The tribes of Reuben and Gad request an inheritance on the east of Jordan.
Moses reproves the Reubenites and Gadites.
They explain their views, Moses consents.
They take possession of the land to the east of Jordan.
Here is a proposal made by the Reubenites and Gadites, that the land lately conquered might be allotted to them. Two things common in the world might lead these tribes to make this choice; the lust of the eye, and the pride of life. There was much amiss in the principle they went upon; they consulted their own private convenience more than the public good. Thus to the present time, many seek their own things more than the things of Jesus Christ; and are led by worldly interests and advantages to take up short of the heavenly Canaan.
The proposal showed disregard to the land of Canaan, distrust of the Lord's promise, and unwillingness to encounter the difficulties and dangers of conquering and driving out the inhabitants of that land. Moses is wroth with them. It will becomes any of God's Israel to sit down unconcerned about the difficult and perilous concerns of their brethren, whether public or personal. He reminds them of the fatal consequences of the unbelief and faint-heartedness of their fathers, when they were, as themselves, just ready to enter Canaan. If men considered as they ought what would be the end of sin, they would be afraid of the beginning of it.
Here is the good effect of plain dealing. Moses, by showing their sin, and the danger of it, brought them to their duty, without murmuring or disputing. All men ought to consider the interests of others as well as their own; the law of love requires us to labour, venture, or suffer for each other as there may be occasion. They propose that their men of war should go ready armed before the children of Israel into the land of Canaan, and that they should not return till the conquest of Canaan was ended. Moses grants their request, but he warns them of the danger of breaking their word. If you fail, you sin against the Lord, and not against your brethren only; God will certainly reckon with you for it. Be sure your sin will find you out. Sin will surely find out the sinner sooner or later. It concerns us now to find our sins out, that we may repent of them, and forsake them, lest they find us out to our ruin.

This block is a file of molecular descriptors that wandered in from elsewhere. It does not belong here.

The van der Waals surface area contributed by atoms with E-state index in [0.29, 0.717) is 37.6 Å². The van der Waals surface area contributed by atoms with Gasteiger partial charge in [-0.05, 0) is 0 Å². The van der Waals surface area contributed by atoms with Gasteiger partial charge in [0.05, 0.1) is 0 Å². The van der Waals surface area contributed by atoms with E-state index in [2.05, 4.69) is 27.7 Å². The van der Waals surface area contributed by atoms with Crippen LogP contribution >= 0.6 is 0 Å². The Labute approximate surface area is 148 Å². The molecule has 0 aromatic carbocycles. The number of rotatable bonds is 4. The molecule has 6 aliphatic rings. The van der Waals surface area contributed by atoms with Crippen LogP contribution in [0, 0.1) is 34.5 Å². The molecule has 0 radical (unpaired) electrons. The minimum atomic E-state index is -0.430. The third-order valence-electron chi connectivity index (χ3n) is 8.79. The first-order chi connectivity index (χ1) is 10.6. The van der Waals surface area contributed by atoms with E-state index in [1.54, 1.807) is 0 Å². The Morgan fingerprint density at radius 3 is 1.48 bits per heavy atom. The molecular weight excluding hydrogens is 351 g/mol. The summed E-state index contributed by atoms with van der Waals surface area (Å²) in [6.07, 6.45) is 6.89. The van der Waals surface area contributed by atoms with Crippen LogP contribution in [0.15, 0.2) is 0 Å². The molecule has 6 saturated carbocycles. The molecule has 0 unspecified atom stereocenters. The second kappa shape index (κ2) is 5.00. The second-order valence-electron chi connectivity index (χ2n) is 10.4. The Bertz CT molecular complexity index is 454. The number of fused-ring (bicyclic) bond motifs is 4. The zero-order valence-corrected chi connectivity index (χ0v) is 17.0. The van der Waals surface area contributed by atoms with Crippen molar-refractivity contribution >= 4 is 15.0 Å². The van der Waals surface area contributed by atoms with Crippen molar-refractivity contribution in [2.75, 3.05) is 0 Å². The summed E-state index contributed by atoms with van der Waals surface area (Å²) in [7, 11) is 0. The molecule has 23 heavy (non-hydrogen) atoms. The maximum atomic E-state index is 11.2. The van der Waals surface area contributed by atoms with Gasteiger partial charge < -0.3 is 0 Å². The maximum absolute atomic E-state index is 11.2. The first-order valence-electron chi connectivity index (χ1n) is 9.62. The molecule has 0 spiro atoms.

Concerning the settlement of these tribes, observe, that they built the cities, that is, repaired them. They changed the names of them; probably they were idolatrous, therefore they should be forgotten. A spirit of selfishness, of seeking our own, not the things of Christ, when each one ought to assist others, is as dangerous as it is common. It is impossible to be sincere in the faith, sensible of the goodness of God, constrained by the love of Christ, sanctified by the power of the Holy Ghost, and yet be indifferent to the progress of religion, and the spiritual success of others, through love of ease, or fear of conflict. Let then your light so shine before men, that they may see your good works, and glorify your Father which is in heaven.